Secondary Contamination is now progressively underway in Gaza

by PT Editor Nour Scardina


_46069036_icrc_house766x511USA, August 4, 2009 (Pal Telegraph)- It is with horror to learn that the UNDP has started clearing the rubble from Gaza. "The task of pulverizing the pieces of broken concrete will begin in eight days". Do they really understand what they are doing and do the Gazan's, who will be doing most of this work, fully understand the high risk associated with this badly planned clean up.

We have already discussed in previous articles that photographic evidence of weapons containing uranium have been analysed by a US expert. A British Prof Chris Busby has also obtained samples from Gaza (an air filter from an ambulance and also a missile crater) and reported his initial findings as follows: "I have had these analysed here, at Harwell and in Sweden and they show the presence of uranium at levels higher than the Lebanon filter. There is both enriched and depleted uranium in different portions of the material, very strange; the actual isotope ratios vary and we are also using CR39 analysis. The results are not fully written up yet and need some thinking about, but there is certainly uranium in Gaza from weapons usage".We have (over many years) experienced the gross neglect by those who pollute to carry out their obligations (under international law) to decontaminate and clean up respective locations around the world. One can draw reference to Iraq which has probably witnessed the worse ever contamination by weapons containing uranium. It has left them with an almost impossible decontamination task with unprecedented levels of suffering by its people with extremely high levels of many forms of cancer, diabetes and birth defects etc. The United States has totally refused to accept its responsibility in cleaning up the contamination it has left behind.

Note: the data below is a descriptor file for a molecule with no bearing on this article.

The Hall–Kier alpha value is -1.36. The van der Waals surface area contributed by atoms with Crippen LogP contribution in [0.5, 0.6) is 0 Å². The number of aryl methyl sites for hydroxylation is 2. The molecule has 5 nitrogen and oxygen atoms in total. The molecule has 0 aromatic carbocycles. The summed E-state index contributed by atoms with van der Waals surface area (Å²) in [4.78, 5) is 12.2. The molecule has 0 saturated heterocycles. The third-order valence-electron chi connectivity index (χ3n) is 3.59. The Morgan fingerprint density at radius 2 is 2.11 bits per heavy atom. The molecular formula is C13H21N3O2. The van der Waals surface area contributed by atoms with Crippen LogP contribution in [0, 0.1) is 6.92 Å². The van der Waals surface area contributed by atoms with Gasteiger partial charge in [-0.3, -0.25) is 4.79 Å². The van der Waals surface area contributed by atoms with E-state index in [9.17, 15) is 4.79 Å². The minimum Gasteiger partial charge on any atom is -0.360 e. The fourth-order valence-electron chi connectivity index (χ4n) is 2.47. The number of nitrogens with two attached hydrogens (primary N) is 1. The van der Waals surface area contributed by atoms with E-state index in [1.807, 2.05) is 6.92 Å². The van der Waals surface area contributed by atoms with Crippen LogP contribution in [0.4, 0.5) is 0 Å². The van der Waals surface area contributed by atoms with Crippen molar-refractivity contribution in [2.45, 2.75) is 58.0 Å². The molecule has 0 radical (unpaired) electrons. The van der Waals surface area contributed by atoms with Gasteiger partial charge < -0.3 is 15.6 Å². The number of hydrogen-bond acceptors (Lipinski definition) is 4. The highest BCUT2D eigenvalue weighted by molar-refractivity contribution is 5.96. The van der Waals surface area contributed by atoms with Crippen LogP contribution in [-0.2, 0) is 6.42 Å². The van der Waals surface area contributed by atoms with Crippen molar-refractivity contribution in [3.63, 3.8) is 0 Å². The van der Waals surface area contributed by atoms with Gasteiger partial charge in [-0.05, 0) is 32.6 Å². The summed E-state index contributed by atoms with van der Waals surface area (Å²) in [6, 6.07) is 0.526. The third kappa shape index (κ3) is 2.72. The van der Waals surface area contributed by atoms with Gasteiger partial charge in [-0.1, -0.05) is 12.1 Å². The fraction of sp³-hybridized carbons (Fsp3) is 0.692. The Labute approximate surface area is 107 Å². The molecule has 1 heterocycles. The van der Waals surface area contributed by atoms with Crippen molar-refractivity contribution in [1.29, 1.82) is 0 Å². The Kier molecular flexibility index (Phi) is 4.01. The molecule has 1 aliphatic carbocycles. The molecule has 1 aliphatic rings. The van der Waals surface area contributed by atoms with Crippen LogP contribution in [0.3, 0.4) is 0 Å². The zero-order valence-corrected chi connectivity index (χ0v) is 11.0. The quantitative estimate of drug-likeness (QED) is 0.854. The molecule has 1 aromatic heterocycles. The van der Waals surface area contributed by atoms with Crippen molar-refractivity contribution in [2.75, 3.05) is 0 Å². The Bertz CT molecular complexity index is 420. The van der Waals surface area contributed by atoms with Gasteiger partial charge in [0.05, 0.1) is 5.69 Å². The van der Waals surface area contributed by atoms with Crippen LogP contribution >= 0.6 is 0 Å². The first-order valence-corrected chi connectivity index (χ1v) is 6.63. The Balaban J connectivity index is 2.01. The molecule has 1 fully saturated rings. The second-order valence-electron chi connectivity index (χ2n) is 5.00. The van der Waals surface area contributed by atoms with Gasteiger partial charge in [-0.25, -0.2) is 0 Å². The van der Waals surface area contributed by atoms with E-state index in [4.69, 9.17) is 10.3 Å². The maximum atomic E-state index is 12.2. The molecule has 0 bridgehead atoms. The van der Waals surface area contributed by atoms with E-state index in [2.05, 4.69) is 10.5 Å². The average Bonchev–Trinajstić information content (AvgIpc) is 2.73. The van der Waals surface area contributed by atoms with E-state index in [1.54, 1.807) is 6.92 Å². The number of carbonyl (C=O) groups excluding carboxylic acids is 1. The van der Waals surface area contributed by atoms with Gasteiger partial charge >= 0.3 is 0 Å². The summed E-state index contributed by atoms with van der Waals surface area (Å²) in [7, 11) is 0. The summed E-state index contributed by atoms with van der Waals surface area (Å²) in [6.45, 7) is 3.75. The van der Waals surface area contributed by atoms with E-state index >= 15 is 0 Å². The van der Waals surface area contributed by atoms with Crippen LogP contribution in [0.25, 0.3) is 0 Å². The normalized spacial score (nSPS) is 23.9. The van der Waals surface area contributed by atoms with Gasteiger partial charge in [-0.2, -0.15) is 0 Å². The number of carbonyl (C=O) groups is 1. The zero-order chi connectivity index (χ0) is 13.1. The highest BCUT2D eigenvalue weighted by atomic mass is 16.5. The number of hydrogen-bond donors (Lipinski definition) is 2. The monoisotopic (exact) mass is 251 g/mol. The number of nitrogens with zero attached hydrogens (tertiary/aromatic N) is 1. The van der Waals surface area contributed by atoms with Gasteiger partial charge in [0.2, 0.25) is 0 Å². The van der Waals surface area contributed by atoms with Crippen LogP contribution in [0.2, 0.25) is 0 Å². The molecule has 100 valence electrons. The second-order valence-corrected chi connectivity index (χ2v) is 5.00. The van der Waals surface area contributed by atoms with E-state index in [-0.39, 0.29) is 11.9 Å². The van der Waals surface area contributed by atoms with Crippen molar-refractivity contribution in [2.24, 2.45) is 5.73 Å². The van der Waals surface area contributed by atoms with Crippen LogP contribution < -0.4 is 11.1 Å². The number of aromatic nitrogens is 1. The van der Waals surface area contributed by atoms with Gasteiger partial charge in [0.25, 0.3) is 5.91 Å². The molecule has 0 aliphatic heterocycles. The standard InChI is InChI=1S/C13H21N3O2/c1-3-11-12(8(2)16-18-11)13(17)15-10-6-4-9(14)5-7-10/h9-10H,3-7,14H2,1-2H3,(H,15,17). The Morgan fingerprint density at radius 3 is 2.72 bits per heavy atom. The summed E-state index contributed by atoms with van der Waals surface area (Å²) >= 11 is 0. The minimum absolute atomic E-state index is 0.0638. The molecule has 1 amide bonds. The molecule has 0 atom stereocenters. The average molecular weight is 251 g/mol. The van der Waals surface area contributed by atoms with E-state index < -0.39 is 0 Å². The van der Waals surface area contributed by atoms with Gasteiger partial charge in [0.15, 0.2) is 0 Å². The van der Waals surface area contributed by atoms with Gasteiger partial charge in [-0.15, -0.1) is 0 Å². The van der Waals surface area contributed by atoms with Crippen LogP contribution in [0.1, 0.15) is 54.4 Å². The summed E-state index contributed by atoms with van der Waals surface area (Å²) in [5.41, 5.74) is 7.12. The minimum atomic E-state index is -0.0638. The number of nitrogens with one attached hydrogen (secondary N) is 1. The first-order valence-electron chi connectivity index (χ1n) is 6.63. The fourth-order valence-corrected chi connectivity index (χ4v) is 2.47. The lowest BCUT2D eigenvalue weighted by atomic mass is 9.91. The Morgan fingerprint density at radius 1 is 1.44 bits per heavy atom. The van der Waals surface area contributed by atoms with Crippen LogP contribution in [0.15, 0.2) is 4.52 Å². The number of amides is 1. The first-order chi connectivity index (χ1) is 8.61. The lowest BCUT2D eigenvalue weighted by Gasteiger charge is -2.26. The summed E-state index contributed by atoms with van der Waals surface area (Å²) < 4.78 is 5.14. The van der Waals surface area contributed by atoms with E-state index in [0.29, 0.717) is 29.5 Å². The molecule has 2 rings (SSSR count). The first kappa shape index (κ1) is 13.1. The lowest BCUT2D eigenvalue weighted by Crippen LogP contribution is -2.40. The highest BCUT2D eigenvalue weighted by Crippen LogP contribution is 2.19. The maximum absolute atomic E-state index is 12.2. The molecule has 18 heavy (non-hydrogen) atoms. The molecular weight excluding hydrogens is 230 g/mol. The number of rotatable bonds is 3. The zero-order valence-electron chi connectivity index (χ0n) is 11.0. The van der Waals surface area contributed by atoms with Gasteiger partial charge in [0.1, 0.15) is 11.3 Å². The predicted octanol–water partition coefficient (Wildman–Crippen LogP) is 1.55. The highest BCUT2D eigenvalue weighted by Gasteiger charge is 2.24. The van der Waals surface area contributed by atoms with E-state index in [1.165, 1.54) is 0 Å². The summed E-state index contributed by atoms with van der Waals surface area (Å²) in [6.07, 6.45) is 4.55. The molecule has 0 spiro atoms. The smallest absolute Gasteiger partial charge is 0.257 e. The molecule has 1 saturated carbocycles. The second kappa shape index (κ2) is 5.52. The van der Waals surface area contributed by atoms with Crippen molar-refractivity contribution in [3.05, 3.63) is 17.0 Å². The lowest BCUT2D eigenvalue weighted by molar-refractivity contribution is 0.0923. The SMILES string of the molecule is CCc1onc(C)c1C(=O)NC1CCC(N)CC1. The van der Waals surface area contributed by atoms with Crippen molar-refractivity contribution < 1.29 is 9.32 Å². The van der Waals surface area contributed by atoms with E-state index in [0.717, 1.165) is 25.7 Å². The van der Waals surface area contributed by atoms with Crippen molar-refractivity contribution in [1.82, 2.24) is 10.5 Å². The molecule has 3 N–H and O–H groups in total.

It is ironic that back in 1991 an accident occurred at Camp Doha in Kuwait that resulted in the US having to clean up a contaminated site and ship it all back to the United States for disposal Here is an extraction from that report compiled by R. I. Scherpelz, R. J. Traub, J. G. Droppo and M. A. Parkhurst: Depleted Uranium Exposures to Personnel Following Camp Doha Fire, Kuwait, July 1991, which was prepared for and edited by the U.S. Army Center for Health Promotion and Preventive Medicine.

The scenarios attempt to describe conservative but reasonable exposure conditions that may have existed at Camp Doha. During the fire, personnel may have inhaled DU that was entrained in the smoke plume from the fire. After the fire, personnel may have handled DU penetrators and ingested or inhaled DU-containing dust during the decontamination and cleanup activities that occurred in the months following the fire.

gaza-destructionThe exposure scenario for the decontamination and cleanup activities consists of four major activities. The first activity involved the recovery work that preceded decontamination and cleanup. During this activity, DU was suspended in the air by wind erosion. The second activity involved the removal of DU oxide piles formed from burned DU penetrators. The third activity involved sweeping of the contaminated area, an action that would have caused DU dusts to be suspended in air. The fourth activity involved sweeping of the contaminated area a second time, during which, remaining DU would again have been suspended in the air by the sweeping action. After the second sweeping, essentially all DU was removed from the area.Dr Doug Rokke - Former Director of the U.S. Army's Depleted Uranium Project reported on this accident as follows: During the summer of 1991, the United States military had collected artillery, tanks, Bradley fighting vehicles, conventional and unconventional munitions, trucks, etc. at Camp Doha in Kuwait. As result of carelessness this weapons depot caught fire with consequent catastrophic explosion resulting in death, injury, illness and extensive environmental contamination from depleted uranium and conventional explosives. The Emirate of Kuwait required the United States Department of Defense to remove the contamination. Consequently, over 6,700 tons of contaminated soil sand and other residue was collected and has been shipped back to the United States for burial by American Ecology at Boise Idaho.